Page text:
Mike Thomas reported that the fluke bite has been good from the old Canal markers and edges of the Mashnee Flats into Phinney’s Harbor, especially on the incoming tide. The same tide has also been working for folks making the longer run to the deeper water around Cleveland Ledge. Sand eels, if you can get them, are always high on the list of preferred baits for summer flounder sharpies, but some anglers are realizing how productive Gulp! Swimming Mullets are, both rigged on jigs that provide weight and as a teaser above the jig.
Getting down into the holes that run along the edges of the Canal from Stony Point Dike to the Onset rip and again from Mashnee Island to Grey Gables has been key for boaters drifting live eels or scup; the bite has slowed and it’s more of a pick, but there are still a number of diehards working the night hours. Make sure you have enough lead to reach where the bass are holding.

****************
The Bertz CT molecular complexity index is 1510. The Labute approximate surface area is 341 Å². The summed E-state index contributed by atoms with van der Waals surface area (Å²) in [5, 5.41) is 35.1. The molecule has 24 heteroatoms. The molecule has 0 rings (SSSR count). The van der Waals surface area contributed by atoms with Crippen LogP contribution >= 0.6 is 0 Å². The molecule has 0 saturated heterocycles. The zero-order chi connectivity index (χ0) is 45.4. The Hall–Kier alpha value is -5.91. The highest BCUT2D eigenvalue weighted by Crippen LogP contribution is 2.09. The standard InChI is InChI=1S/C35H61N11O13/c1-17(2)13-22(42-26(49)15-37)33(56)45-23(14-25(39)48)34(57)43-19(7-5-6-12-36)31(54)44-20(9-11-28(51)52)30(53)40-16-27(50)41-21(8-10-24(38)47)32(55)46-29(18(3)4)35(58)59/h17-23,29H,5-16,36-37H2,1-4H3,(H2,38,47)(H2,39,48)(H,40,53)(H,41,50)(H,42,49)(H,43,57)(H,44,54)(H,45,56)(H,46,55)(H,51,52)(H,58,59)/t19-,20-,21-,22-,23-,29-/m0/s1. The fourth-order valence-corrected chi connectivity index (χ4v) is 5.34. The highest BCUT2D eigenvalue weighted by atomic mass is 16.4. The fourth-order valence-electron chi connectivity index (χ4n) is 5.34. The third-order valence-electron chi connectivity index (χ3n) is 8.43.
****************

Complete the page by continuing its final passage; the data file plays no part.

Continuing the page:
Early morning incoming tides continue to see small stripers active around the Maritime Academy, Widow’s Cove, and locations all along the Cape side shoreline. At this time of year, warmer water up inside even slows the schoolie bite, but the fish can still be had among the rocky points and ledges where the water is cooler and more to their liking.
No word on any major bonito, Spanish mackerel, or albie action, but there certainly is plenty of small bait around, with schools of small bluefish working the sand eels and silversides, sometimes fooling the uninitiated into believing they are seeing funny fish.